Where We Failed

And this, I think, is the challenge we have not put to our young people. We have not been asking them to reshape their lives sacrificially. We’ve thought that so long as we supplied them with a limited selection of routine facts, or worse, so long as we laid down certain legal requirements for them, they would be preserved from losing their faith. Meanwhile we left all the other aspects of their beings — emotional, social, educational, economic, recreational, sexual, habitual and so on — largely to chance.

We didn’t exactly tell them to go wild, we just didn’t make any provision for the fact that life involves all these things; so the only way they could continue living in a fully-embodied way was by mentally sectioning off their religious lives from these other aspects of life. Absent knowledge of any specific application from scripture, absent adult models to emulate, and absent any provision for the actualization of their whole human nature, our young people have taken their cues from the world. And the world is only too happy to provide alternatives to address every emotional, social, economic, sexual, recreational (and so on) need they might have.

The result has been that as young people take increasing charge of their own lives — their decisions, their social choices, their bodies, their educations, their careers, and so on — their beliefs about God are not engaged. Consequently, they find an increasing distance between what they are told they are to believe and the kinds of mental processes, actions and priorities through which they enact their daily choices. In other words, their religion turns out to have nothing to do with real life.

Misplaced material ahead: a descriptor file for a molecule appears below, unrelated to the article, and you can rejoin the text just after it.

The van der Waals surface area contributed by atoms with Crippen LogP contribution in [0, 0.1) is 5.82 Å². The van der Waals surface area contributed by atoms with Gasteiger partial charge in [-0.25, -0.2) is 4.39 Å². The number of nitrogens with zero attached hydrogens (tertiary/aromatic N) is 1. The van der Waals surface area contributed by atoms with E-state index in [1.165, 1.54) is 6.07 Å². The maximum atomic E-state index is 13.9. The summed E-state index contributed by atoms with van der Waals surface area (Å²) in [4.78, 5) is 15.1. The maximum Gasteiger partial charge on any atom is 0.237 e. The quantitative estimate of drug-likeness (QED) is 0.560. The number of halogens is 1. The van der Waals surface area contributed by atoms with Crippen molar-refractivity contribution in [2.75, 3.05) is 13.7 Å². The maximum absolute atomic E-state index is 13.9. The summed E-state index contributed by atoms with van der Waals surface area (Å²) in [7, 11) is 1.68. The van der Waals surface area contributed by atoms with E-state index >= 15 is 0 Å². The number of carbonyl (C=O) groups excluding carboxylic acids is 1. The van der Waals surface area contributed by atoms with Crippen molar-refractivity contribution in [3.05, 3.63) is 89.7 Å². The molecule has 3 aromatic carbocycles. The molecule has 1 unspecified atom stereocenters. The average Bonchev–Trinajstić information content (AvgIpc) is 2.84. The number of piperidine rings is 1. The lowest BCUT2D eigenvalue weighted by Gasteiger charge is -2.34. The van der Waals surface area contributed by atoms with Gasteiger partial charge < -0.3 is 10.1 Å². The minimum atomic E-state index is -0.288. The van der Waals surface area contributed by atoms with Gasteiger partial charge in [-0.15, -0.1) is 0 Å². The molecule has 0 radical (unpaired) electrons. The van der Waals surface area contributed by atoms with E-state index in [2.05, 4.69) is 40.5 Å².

Not surprisingly, they leave.

The Ultimate Plausibility Structure

We’re not losing our kids’ heads: we’re losing their bodies. Their heads are just following. After all, there is no more powerful plausibility structure to any mind than the activities of the body that is attached to it.

A man doesn’t just do what he thinks; he also comes to think whatever he does. Action and habits of life are very persuasive to the intellect. The mind set against the body is fighting a losing battle. If you tell your mind to believe one kind of thing but let your body do something different, then sooner or later the mind will lose its confidence. And really, the same sort of thing happens if you let your educational world, your economic world, your recreational world or your relational world become too distant from your spiritual activities. Sooner or later the disconnect, the hypocrisy, the schizophrenia will get to you. You’ll lose your conviction.

This makes the wisdom of God so great in Romans 12:1-2. We must not just assent to the right facts, not even about the gospel itself: rather, we must “present our bodies” as living and holy “sacrifices”. Without that, our minds will simply not stay in line.


Why is it so easy for us to forget the Incarnation? When God the Father desired to make himself known to us, he did so par excellence not in creation, not in a voice from Sinai, and not even in a dusty, leather bound tome: he did it (literally) “in Son”. He did it not in a brain with feet, but in a whole and living Person, for whom he “prepared” a “body”.